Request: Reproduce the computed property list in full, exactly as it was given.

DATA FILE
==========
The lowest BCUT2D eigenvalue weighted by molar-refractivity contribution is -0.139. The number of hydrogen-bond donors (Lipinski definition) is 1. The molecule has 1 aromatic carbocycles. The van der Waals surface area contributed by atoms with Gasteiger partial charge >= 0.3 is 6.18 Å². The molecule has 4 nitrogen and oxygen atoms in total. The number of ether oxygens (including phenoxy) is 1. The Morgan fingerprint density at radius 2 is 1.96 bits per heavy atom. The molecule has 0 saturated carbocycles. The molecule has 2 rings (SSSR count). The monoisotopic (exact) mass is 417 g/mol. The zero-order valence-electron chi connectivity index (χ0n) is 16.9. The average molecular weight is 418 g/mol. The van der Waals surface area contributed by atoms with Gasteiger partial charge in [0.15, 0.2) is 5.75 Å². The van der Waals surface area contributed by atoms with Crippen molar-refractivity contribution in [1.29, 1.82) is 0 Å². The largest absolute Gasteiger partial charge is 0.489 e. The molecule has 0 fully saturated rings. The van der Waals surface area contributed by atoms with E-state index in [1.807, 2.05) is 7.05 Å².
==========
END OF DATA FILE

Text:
The lowest BCUT2D eigenvalue weighted by molar-refractivity contribution is -0.139. The number of hydrogen-bond donors (Lipinski definition) is 1. The molecule has 1 aromatic carbocycles. The van der Waals surface area contributed by atoms with Gasteiger partial charge >= 0.3 is 6.18 Å². The molecule has 4 nitrogen and oxygen atoms in total. The number of ether oxygens (including phenoxy) is 1. The Morgan fingerprint density at radius 2 is 1.96 bits per heavy atom. The molecule has 0 saturated carbocycles. The molecule has 2 rings (SSSR count). The monoisotopic (exact) mass is 417 g/mol. The zero-order valence-electron chi connectivity index (χ0n) is 16.9. The average molecular weight is 418 g/mol. The van der Waals surface area contributed by atoms with Gasteiger partial charge in [0.15, 0.2) is 5.75 Å². The van der Waals surface area contributed by atoms with Crippen molar-refractivity contribution in [1.29, 1.82) is 0 Å². The largest absolute Gasteiger partial charge is 0.489 e. The molecule has 0 fully saturated rings. The van der Waals surface area contributed by atoms with E-state index in [1.807, 2.05) is 7.05 Å².